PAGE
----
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Net Neutrality: It's been nice knowing you, internet

There are a set of simple, unwritten rules that have governed the internet since its inception. The most important of which is this: all content is available equally – no matter if it's the BBC or a blogger with their first post.


By Jean-Pierre Mestanza

Thursday 8 May 2014, 09:16AM


Those rules are about to change for many users after the Federal Communications Commission in the United States proposed new rules last week that would allow internet service providers (ISPs) to charge companies extra for better access and more bandwidth for their website.

Essentially, this means that the BBC website would be much quicker, and easier to access, than a blog or website for a startup company.

But it's not all doom-and-gloom.

In stark contrast, legislators in Brazil passed the Marco Civil internet law earlier this month, which forbids ISPs from charging extra for services that are data-heavy (such as auction websites, video websites, and so on). The law also established limits on how much metadata, much of which includes sensitive information, websites can collect from domestic users.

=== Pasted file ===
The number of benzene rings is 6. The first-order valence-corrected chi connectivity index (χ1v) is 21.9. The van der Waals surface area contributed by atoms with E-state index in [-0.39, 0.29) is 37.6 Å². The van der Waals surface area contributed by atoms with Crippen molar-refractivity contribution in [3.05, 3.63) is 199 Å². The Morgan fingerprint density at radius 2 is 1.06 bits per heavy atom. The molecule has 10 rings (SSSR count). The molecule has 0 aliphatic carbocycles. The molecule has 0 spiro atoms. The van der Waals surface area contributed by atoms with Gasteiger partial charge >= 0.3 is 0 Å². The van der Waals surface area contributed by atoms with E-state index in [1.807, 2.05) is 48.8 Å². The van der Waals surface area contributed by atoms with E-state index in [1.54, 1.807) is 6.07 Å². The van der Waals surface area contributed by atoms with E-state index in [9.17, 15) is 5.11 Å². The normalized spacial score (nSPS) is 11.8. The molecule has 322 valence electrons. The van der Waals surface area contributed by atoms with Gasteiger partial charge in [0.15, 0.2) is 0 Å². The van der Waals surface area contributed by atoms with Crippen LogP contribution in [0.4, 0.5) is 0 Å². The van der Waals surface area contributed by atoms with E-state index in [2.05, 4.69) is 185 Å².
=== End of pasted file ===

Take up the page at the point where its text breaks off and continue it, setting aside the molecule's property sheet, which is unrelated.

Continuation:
In addition, the law holds American companies subject to Brazilian law in cases that involve citizens of the South American country.

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That last provision is very telling since national leaders fast-tracked the bill after revelations that the National Service Agency in the United States had been illegally collecting sensitive information, including Brazilian communications data.

A majority of the world's internet traffic still transits the US. If it's possible for Brazil legally to go after American companies for breaching their privacy, could the same be done in Thailand?

In Asia, South Korea is known as the most connected country and proudly proclaims how well they provide their population with access to high-speed broadband (megabit speeds are common).

With so many companies and websites that operate out of the United States (including giants eBay, Facebook, and Twitter), it's unclear how the proposed rules affect users outside of North America.

But anytime access to all content is threatened in one place, internet users around the globe lose.

 

 

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